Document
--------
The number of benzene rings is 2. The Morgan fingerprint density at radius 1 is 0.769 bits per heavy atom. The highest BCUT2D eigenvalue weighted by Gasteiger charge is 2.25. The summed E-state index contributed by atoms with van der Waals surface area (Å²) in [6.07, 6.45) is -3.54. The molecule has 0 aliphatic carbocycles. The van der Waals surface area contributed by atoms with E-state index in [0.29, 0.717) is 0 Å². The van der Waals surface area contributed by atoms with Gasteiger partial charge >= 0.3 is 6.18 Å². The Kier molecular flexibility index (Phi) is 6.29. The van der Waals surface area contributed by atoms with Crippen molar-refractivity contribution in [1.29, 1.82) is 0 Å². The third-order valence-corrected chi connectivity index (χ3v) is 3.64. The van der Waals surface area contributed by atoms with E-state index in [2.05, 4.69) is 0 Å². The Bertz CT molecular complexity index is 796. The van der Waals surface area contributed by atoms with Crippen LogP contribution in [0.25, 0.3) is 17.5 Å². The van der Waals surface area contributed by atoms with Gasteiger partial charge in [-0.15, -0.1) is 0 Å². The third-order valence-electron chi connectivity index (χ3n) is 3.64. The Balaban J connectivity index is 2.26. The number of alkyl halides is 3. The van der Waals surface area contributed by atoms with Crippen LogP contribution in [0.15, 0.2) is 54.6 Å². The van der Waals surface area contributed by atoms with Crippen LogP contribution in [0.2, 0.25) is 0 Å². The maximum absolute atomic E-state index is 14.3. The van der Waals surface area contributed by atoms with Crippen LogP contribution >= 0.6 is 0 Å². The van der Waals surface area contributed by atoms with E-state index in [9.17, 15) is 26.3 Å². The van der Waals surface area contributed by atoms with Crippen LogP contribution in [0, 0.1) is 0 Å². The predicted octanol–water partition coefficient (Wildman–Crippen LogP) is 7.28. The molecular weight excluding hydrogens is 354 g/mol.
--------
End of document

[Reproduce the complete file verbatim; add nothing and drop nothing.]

The number of benzene rings is 2. The Morgan fingerprint density at radius 1 is 0.769 bits per heavy atom. The highest BCUT2D eigenvalue weighted by Gasteiger charge is 2.25. The summed E-state index contributed by atoms with van der Waals surface area (Å²) in [6.07, 6.45) is -3.54. The molecule has 0 aliphatic carbocycles. The van der Waals surface area contributed by atoms with E-state index in [0.29, 0.717) is 0 Å². The van der Waals surface area contributed by atoms with Gasteiger partial charge >= 0.3 is 6.18 Å². The Kier molecular flexibility index (Phi) is 6.29. The van der Waals surface area contributed by atoms with Crippen molar-refractivity contribution in [1.29, 1.82) is 0 Å². The third-order valence-corrected chi connectivity index (χ3v) is 3.64. The van der Waals surface area contributed by atoms with E-state index in [2.05, 4.69) is 0 Å². The Bertz CT molecular complexity index is 796. The van der Waals surface area contributed by atoms with Crippen LogP contribution in [0.25, 0.3) is 17.5 Å². The van der Waals surface area contributed by atoms with Gasteiger partial charge in [-0.15, -0.1) is 0 Å². The third-order valence-electron chi connectivity index (χ3n) is 3.64. The Balaban J connectivity index is 2.26. The number of alkyl halides is 3. The van der Waals surface area contributed by atoms with Crippen LogP contribution in [0.15, 0.2) is 54.6 Å². The van der Waals surface area contributed by atoms with Crippen LogP contribution in [0.2, 0.25) is 0 Å². The maximum absolute atomic E-state index is 14.3. The van der Waals surface area contributed by atoms with Crippen LogP contribution >= 0.6 is 0 Å². The van der Waals surface area contributed by atoms with E-state index in [9.17, 15) is 26.3 Å². The van der Waals surface area contributed by atoms with Crippen LogP contribution in [0, 0.1) is 0 Å². The predicted octanol–water partition coefficient (Wildman–Crippen LogP) is 7.28. The molecular weight excluding hydrogens is 354 g/mol.